Remember: nothing says ‘I love you’ like being smart with your money. Because one day, in the not too distant future, it may all be referred to as ‘costume jewelry.’

Enjoy the documentary.

  • BGT

15 thoughts on “Diamonds Are Not Forever

  1. Interesting, and likely correct. But don’t forget that many old-money families have a stash of heirloom diamonds to be used for future generations’ wedding or engagement rings.

  2. Good point Hudson. There’s a guideline established by De Beers that one should commit two months salary to the diamond engagement ring. I suspect if couples committed this amount instead to a stock market investment, they could put a child through college 18 years later.

  3. When my now-husband and I first started talking about marriage, I was clear on two things:

    1) I didn’t want a diamond engagement ring, both for the “that’s a waste of money” reasons and for the ethical reasons.

    2) After a past broken “engagement” where the person I was dating wanted to call himself my fiancé but didn’t want to bother with any of the formalities whatsoever, I was quite insistent that there be a ring and a set wedding date for me to consider us engaged.

    We went to a craft fair and bought a pair of silver rings with three amber stones, each a different shade, and both wore them as our engagement rings. Not the most durable choice, unfortunately, but served their purpose until we got our wedding rings (two-tone gold braided design, made from the same braid and then cut to the correct size).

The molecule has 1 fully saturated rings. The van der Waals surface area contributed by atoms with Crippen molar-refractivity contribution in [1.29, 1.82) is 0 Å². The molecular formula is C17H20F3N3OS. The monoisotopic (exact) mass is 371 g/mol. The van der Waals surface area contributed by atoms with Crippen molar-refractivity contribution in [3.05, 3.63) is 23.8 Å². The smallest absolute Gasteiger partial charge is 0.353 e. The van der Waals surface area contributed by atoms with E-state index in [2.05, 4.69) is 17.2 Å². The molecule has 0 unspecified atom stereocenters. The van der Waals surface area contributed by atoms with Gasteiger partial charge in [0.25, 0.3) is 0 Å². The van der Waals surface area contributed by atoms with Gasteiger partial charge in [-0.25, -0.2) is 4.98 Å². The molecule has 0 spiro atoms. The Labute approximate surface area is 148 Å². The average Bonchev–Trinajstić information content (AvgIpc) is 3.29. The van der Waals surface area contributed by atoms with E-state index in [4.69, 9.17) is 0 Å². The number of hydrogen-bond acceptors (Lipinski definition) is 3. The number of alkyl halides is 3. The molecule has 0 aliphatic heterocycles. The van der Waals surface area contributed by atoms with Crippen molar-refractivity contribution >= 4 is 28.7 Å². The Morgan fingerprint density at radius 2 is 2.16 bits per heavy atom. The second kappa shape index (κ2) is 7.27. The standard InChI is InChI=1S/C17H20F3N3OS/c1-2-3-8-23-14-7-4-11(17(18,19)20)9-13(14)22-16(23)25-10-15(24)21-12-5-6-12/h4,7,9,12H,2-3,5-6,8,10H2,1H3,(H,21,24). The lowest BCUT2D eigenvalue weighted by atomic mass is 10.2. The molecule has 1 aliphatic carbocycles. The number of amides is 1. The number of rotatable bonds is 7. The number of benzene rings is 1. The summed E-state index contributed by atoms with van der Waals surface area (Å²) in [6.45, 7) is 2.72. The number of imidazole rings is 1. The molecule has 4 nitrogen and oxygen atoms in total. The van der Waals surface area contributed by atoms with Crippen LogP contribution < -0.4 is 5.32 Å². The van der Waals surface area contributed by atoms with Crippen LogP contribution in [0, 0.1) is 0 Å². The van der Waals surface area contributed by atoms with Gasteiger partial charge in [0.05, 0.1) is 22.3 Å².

We also had a comparatively inexpensive wedding in a state park, and prepared all food and drink except the wedding cake ourselves – the cake was a gift from a guest who had a family member who specialized in fancy cakes. 19 years later, we are still married and many of the people we knew who had fancy expensive weddings are not. Our philosophy was “invest in the marriage, not in the wedding” and I think it has paid off.

    1. I hear and understand, Anneke.

      My husband of over 34 years purchased my ring with cash and we both put money aside for our honey moon trip. My bride maids wore dresses on sale from JC Penny (store in the states) The girls like them and could wear them more than once and I know some could not afford the $100.00 gowns which I thought silly which was very expensive back in the 80’s. One lady made my travel dress at a discount (she was so sweet!), told the organ player to play her favorite music before and after the wedding march. (she did not like this). It was only years later I purchased a nicer ring for my husband. He did not ask for it, I wanted to do it. I still have my original ring.